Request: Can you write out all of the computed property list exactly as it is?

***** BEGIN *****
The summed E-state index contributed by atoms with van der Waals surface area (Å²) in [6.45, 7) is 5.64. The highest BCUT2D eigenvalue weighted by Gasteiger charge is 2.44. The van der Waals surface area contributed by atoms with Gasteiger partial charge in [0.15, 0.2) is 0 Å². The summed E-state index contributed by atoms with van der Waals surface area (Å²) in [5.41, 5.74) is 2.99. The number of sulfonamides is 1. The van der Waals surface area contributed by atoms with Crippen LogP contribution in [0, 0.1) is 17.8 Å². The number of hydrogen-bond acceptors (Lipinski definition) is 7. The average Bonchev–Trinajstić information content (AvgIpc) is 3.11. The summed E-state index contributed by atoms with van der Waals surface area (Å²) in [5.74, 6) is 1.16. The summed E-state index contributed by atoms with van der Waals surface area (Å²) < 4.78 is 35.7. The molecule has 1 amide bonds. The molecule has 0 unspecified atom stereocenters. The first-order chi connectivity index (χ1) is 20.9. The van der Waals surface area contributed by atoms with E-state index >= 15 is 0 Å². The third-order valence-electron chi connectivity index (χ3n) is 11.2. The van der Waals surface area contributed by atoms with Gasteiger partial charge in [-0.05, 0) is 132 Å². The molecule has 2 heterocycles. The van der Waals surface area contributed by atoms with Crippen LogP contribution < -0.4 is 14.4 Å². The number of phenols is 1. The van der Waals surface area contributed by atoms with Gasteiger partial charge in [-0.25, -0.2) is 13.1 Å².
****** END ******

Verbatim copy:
The summed E-state index contributed by atoms with van der Waals surface area (Å²) in [6.45, 7) is 5.64. The highest BCUT2D eigenvalue weighted by Gasteiger charge is 2.44. The van der Waals surface area contributed by atoms with Gasteiger partial charge in [0.15, 0.2) is 0 Å². The summed E-state index contributed by atoms with van der Waals surface area (Å²) in [5.41, 5.74) is 2.99. The number of sulfonamides is 1. The van der Waals surface area contributed by atoms with Crippen LogP contribution in [0, 0.1) is 17.8 Å². The number of hydrogen-bond acceptors (Lipinski definition) is 7. The average Bonchev–Trinajstić information content (AvgIpc) is 3.11. The summed E-state index contributed by atoms with van der Waals surface area (Å²) in [5.74, 6) is 1.16. The summed E-state index contributed by atoms with van der Waals surface area (Å²) < 4.78 is 35.7. The molecule has 1 amide bonds. The molecule has 0 unspecified atom stereocenters. The first-order chi connectivity index (χ1) is 20.9. The van der Waals surface area contributed by atoms with E-state index >= 15 is 0 Å². The third-order valence-electron chi connectivity index (χ3n) is 11.2. The van der Waals surface area contributed by atoms with Gasteiger partial charge in [-0.05, 0) is 132 Å². The molecule has 2 heterocycles. The van der Waals surface area contributed by atoms with Crippen LogP contribution < -0.4 is 14.4 Å². The number of phenols is 1. The van der Waals surface area contributed by atoms with Gasteiger partial charge in [-0.25, -0.2) is 13.1 Å².